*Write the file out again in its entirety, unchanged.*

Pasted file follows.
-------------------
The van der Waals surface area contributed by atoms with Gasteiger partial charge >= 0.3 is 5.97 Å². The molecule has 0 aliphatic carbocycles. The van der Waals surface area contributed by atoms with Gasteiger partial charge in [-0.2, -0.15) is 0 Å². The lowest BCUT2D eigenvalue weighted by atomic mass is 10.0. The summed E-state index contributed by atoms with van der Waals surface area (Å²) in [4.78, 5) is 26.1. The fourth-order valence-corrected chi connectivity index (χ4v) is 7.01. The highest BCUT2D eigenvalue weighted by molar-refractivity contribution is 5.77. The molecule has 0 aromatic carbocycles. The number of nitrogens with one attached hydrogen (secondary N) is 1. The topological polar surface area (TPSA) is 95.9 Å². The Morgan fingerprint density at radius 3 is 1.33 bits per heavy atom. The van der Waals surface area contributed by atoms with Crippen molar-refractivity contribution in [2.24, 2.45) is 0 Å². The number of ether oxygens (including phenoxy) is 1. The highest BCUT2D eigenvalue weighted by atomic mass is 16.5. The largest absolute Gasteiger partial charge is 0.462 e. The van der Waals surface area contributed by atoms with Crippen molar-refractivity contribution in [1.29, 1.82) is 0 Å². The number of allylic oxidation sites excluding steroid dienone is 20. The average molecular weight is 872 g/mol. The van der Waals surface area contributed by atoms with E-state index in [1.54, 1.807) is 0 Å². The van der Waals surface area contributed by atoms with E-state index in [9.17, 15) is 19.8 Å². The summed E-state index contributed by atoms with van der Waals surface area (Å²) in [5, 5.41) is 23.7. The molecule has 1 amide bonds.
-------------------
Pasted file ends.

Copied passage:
The van der Waals surface area contributed by atoms with Gasteiger partial charge >= 0.3 is 5.97 Å². The molecule has 0 aliphatic carbocycles. The van der Waals surface area contributed by atoms with Gasteiger partial charge in [-0.2, -0.15) is 0 Å². The lowest BCUT2D eigenvalue weighted by atomic mass is 10.0. The summed E-state index contributed by atoms with van der Waals surface area (Å²) in [4.78, 5) is 26.1. The fourth-order valence-corrected chi connectivity index (χ4v) is 7.01. The highest BCUT2D eigenvalue weighted by molar-refractivity contribution is 5.77. The molecule has 0 aromatic carbocycles. The number of nitrogens with one attached hydrogen (secondary N) is 1. The topological polar surface area (TPSA) is 95.9 Å². The Morgan fingerprint density at radius 3 is 1.33 bits per heavy atom. The van der Waals surface area contributed by atoms with Crippen molar-refractivity contribution in [2.24, 2.45) is 0 Å². The number of ether oxygens (including phenoxy) is 1. The highest BCUT2D eigenvalue weighted by atomic mass is 16.5. The largest absolute Gasteiger partial charge is 0.462 e. The van der Waals surface area contributed by atoms with Crippen molar-refractivity contribution in [1.29, 1.82) is 0 Å². The number of allylic oxidation sites excluding steroid dienone is 20. The average molecular weight is 872 g/mol. The van der Waals surface area contributed by atoms with E-state index in [1.54, 1.807) is 0 Å². The van der Waals surface area contributed by atoms with E-state index in [9.17, 15) is 19.8 Å². The summed E-state index contributed by atoms with van der Waals surface area (Å²) in [5, 5.41) is 23.7. The molecule has 1 amide bonds.